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WEDNESDAY, September 28, 2022
Life is a song even post-retirement

Life is a song even post-retirement

THURSDAY, March 16, 2017
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With their gray hair and dark suits, the grassroots vocal group Suiyuan Old Boys has risen to instant fame among residents in Hangzhou with their lively performances of hit songs.

Comprised of four people aged 80 to 93, the group has staged several performances in the Yuhang district in the provincial capital of East China’s Zhejiang province. Their performances show how retirees can enjoy their lives after work. Their signature cover songs include "You Raise Me Up", originally composed and performed by the Irish-Norwegian duo Secret Garden, and "One Day When We Were Young" by Austrian tenor Richard Tauber.

“We were simply trying to entertain ourselves. We did not expect any fame or spotlight,” said Wang Jing, an 80-year-old member of the group.

Wang, the dean of a hospital in Hangzhou before his retirement, said the group was initially awestruck by the media spotlight, as fame was the last thing they wanted.

The other three members of the group, also well-educated, are: Wang Dezhong, 93, the most senior member of the group and a graduate of the National Central University who is a former official with the Fujian provincial department of petroleum; Fu Weihua, 86, the former dean of the Zhejiang Academy of Medical Sciences; and Wang Zhecheng, 81, a Chinese language major with Peking University, who is the former editor-in-chief of a magazine in Hangzhou.

The four barely knew each other until they moved into the neighborhood about a year ago. “I held a party in my home and we did a chorus of the song 'You Raise Me Up', and then we had this idea of forming a vocal group,” Wang Dezhong said.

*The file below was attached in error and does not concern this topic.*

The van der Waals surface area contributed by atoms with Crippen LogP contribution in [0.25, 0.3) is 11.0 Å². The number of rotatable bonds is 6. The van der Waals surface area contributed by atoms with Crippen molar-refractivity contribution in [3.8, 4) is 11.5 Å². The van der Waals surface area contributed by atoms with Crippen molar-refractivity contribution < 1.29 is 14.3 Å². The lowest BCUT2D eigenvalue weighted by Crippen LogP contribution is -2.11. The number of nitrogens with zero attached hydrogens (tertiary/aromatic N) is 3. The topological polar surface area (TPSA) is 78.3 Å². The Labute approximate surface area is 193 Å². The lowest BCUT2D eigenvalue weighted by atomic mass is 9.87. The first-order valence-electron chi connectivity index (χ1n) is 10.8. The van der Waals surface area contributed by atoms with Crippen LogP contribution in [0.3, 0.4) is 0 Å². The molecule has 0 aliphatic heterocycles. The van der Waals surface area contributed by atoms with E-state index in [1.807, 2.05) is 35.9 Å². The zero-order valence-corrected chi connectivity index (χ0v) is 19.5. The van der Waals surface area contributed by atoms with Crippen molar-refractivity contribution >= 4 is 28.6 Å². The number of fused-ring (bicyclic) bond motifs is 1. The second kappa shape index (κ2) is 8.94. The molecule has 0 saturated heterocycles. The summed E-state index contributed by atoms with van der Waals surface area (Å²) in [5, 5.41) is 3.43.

Lou Yilin, Wang Zhecheng’s wife, has become the group’s director. “We figured out that the four members are fluent in English. But none of them have received any professional training in singing,” she said.

Lou said the group has decided to work more on costumes and makeup to improve their impact on stage. They wear masks on stage, but remove them while giving their names after each performance. So far, they have staged six live performances.

Wang Zhecheng said the reason the group initially won so much attention is because of the country’s aging problem, not necessarily the quality of their performances.

The rapidly aging population has posed a key challenge to China. More than 15.5 per cent of the population, or 212 million people, were 60 or older by the end of 2014. The number could reach 300 million, or 18 per cent, by 2025, according to estimates by China’s National Working Commission on Aging.

“Many people still have 20 years of time after their retirement. People are concerned about how this group of people should spend their time,” Wang Zhecheng said.

What the vocal group wants to display to the society is a new way of living for seniors, he said. “We hope our way of living can provide a reference for other elderly people.”